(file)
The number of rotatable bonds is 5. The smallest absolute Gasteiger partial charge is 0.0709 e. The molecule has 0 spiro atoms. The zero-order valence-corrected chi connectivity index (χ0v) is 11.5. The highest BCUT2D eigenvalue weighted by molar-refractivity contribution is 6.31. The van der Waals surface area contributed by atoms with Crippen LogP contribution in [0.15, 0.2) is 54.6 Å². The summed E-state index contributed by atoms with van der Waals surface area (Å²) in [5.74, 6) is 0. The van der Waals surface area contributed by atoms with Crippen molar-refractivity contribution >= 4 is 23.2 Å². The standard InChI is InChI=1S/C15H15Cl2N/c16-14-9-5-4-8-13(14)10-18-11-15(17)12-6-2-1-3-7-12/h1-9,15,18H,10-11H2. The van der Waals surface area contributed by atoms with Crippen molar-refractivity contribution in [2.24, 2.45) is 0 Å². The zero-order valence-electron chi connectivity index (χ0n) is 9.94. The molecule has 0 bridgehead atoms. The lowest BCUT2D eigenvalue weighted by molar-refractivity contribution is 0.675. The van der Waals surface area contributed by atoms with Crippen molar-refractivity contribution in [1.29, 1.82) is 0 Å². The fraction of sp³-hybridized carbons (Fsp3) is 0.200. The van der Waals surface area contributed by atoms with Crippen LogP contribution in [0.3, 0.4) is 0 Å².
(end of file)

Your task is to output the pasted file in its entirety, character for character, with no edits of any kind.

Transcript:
The number of rotatable bonds is 5. The smallest absolute Gasteiger partial charge is 0.0709 e. The molecule has 0 spiro atoms. The zero-order valence-corrected chi connectivity index (χ0v) is 11.5. The highest BCUT2D eigenvalue weighted by molar-refractivity contribution is 6.31. The van der Waals surface area contributed by atoms with Crippen LogP contribution in [0.15, 0.2) is 54.6 Å². The summed E-state index contributed by atoms with van der Waals surface area (Å²) in [5.74, 6) is 0. The van der Waals surface area contributed by atoms with Crippen molar-refractivity contribution >= 4 is 23.2 Å². The standard InChI is InChI=1S/C15H15Cl2N/c16-14-9-5-4-8-13(14)10-18-11-15(17)12-6-2-1-3-7-12/h1-9,15,18H,10-11H2. The van der Waals surface area contributed by atoms with Crippen molar-refractivity contribution in [2.24, 2.45) is 0 Å². The zero-order valence-electron chi connectivity index (χ0n) is 9.94. The molecule has 0 bridgehead atoms. The lowest BCUT2D eigenvalue weighted by molar-refractivity contribution is 0.675. The van der Waals surface area contributed by atoms with Crippen molar-refractivity contribution in [1.29, 1.82) is 0 Å². The fraction of sp³-hybridized carbons (Fsp3) is 0.200. The van der Waals surface area contributed by atoms with Crippen LogP contribution in [0.3, 0.4) is 0 Å².